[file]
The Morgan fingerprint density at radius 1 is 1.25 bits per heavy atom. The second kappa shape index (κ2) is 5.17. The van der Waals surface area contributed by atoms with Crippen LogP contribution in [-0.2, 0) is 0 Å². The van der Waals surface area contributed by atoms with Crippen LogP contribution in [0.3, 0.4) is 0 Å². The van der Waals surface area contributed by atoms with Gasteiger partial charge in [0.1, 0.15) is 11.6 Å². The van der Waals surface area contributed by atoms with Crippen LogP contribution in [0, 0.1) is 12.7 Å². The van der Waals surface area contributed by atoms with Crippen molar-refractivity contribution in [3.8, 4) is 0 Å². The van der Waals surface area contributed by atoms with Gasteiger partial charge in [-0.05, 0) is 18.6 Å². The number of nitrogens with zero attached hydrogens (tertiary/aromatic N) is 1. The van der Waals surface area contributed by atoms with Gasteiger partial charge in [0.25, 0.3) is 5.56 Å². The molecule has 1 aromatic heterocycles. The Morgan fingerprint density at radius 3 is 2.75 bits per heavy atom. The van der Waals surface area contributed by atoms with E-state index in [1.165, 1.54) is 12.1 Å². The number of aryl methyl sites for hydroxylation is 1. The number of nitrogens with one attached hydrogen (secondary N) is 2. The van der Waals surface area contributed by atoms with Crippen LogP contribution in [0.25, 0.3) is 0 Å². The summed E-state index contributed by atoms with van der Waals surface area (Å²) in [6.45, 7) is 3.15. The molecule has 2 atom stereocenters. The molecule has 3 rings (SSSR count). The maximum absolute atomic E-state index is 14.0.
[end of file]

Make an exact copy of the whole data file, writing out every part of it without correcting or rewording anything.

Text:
The Morgan fingerprint density at radius 1 is 1.25 bits per heavy atom. The second kappa shape index (κ2) is 5.17. The van der Waals surface area contributed by atoms with Crippen LogP contribution in [-0.2, 0) is 0 Å². The van der Waals surface area contributed by atoms with Crippen LogP contribution in [0.3, 0.4) is 0 Å². The van der Waals surface area contributed by atoms with Gasteiger partial charge in [0.1, 0.15) is 11.6 Å². The van der Waals surface area contributed by atoms with Crippen LogP contribution in [0, 0.1) is 12.7 Å². The van der Waals surface area contributed by atoms with Crippen molar-refractivity contribution in [3.8, 4) is 0 Å². The van der Waals surface area contributed by atoms with Gasteiger partial charge in [-0.05, 0) is 18.6 Å². The number of nitrogens with zero attached hydrogens (tertiary/aromatic N) is 1. The van der Waals surface area contributed by atoms with Gasteiger partial charge in [0.25, 0.3) is 5.56 Å². The molecule has 1 aromatic heterocycles. The Morgan fingerprint density at radius 3 is 2.75 bits per heavy atom. The van der Waals surface area contributed by atoms with E-state index in [1.165, 1.54) is 12.1 Å². The number of aryl methyl sites for hydroxylation is 1. The number of nitrogens with one attached hydrogen (secondary N) is 2. The van der Waals surface area contributed by atoms with Crippen LogP contribution in [0.25, 0.3) is 0 Å². The summed E-state index contributed by atoms with van der Waals surface area (Å²) in [6.45, 7) is 3.15. The molecule has 2 atom stereocenters. The molecule has 3 rings (SSSR count). The maximum absolute atomic E-state index is 14.0.